Linebacker DeAndre Levy ripped into Indianapolis Colts owner Jim Irsay after he downplayed the link between concussions and professional football at last week’s NFL owners’ meetings.
Levy, a Detroit Lions defensive standout, is one of a handful of current players who are very vocal about player safety. When Irsay likened the differing effects of playing football to individuals’ responses to taking aspirin, Levy shot back via Instagram at the owner’s own drug-riddled past.
“The game has always been a risk, you know,” said Irsay. “And the way certain people are, look at it. You take an aspirin, I take an aspirin, it might give you extreme side effects of illness and your body … may reject it, where I would be fine. So there is much we don’t know.”
Levy responded, “Frequent trips to the pharmacy makes you a medical expert on CTE?”
In March 2014, police found pill bottles and more than $29,000 cash in Irsay’s car when he was arrested for driving under the influence. Further investigation linked the owner to a local doctor under investigation for prescription fraud, and found the billionaire had filled 400 pills worth of OxyContin prescriptions in a 24-day span.
Last week, Levy told ESPN that, “I feel it’s important for current players to be a part of the discussion. Not just former players or families of deceased players.”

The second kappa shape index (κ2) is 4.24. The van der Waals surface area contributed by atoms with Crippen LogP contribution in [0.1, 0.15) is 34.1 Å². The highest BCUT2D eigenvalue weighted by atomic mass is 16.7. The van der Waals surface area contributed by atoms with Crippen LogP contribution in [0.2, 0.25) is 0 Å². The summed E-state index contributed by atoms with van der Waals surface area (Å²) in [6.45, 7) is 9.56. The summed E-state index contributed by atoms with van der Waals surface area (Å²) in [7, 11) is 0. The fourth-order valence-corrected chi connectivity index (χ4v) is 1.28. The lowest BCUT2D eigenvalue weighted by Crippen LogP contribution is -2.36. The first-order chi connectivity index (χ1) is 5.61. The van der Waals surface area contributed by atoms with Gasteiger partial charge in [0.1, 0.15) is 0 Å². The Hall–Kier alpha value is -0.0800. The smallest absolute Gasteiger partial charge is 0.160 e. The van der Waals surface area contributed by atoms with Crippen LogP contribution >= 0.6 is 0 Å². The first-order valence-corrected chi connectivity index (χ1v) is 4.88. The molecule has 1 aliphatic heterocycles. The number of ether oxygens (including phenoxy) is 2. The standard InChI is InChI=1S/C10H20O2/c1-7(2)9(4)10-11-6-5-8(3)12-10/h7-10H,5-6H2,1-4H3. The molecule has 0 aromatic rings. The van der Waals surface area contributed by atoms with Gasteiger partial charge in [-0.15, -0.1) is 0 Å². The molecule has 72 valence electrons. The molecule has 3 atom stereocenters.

He has pressed the NFL about the 10-plus year employment of Dr. Elliot Pellman, the league’s top medical adviser, who has discredited links between CTE and pro football. It was revealed in 2005 that Pellman, a rheumatologist with no medical experience with brain injuries, had continuously listed fraudulent medical credentials.
“Even for former players, so that they can be prepared for the issues that may come,” Levy said. “Right now, their only way of dealing with it is suggesting that it’s the way we play that causes concussions, not the fact that football itself is inherently a violent sport … the next generation of players need to know the rewards and the risks.”
Irsay is the latest owner to deny the game’s effect on player health. Last week, Dallas Cowboys owner Jerry Jones called links between the NFL and CTE “absurd,” stressing that no data backs up such claims.
“There’s no data that in any way creates a knowledge,” Jones said of the concussion link to football. “There’s no way that you could have made a comment that there is an association and some type of assertion. I grew up being told that aspirin was not good. I’m told that one a day is good for you.”